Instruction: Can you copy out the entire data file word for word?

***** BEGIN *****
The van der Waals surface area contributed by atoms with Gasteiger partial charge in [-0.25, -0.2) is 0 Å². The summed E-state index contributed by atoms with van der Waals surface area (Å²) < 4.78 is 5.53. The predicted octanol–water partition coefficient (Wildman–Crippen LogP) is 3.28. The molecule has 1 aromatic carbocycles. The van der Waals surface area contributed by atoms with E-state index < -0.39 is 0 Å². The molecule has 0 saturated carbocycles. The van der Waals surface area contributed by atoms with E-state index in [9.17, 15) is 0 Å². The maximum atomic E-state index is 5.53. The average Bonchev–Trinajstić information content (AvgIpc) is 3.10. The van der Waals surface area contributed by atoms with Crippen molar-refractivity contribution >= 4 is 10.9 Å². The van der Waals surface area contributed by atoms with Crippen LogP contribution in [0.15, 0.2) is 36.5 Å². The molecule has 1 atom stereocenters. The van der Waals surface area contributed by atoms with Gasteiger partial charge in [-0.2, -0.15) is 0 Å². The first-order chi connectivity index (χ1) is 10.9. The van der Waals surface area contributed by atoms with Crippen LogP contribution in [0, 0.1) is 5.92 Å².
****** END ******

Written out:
The van der Waals surface area contributed by atoms with Gasteiger partial charge in [-0.25, -0.2) is 0 Å². The summed E-state index contributed by atoms with van der Waals surface area (Å²) < 4.78 is 5.53. The predicted octanol–water partition coefficient (Wildman–Crippen LogP) is 3.28. The molecule has 1 aromatic carbocycles. The van der Waals surface area contributed by atoms with E-state index < -0.39 is 0 Å². The molecule has 0 saturated carbocycles. The van der Waals surface area contributed by atoms with E-state index in [9.17, 15) is 0 Å². The maximum atomic E-state index is 5.53. The average Bonchev–Trinajstić information content (AvgIpc) is 3.10. The van der Waals surface area contributed by atoms with Crippen molar-refractivity contribution >= 4 is 10.9 Å². The van der Waals surface area contributed by atoms with Crippen LogP contribution in [0.15, 0.2) is 36.5 Å². The molecule has 1 atom stereocenters. The van der Waals surface area contributed by atoms with Gasteiger partial charge in [-0.2, -0.15) is 0 Å². The first-order chi connectivity index (χ1) is 10.9. The van der Waals surface area contributed by atoms with Crippen LogP contribution in [0, 0.1) is 5.92 Å².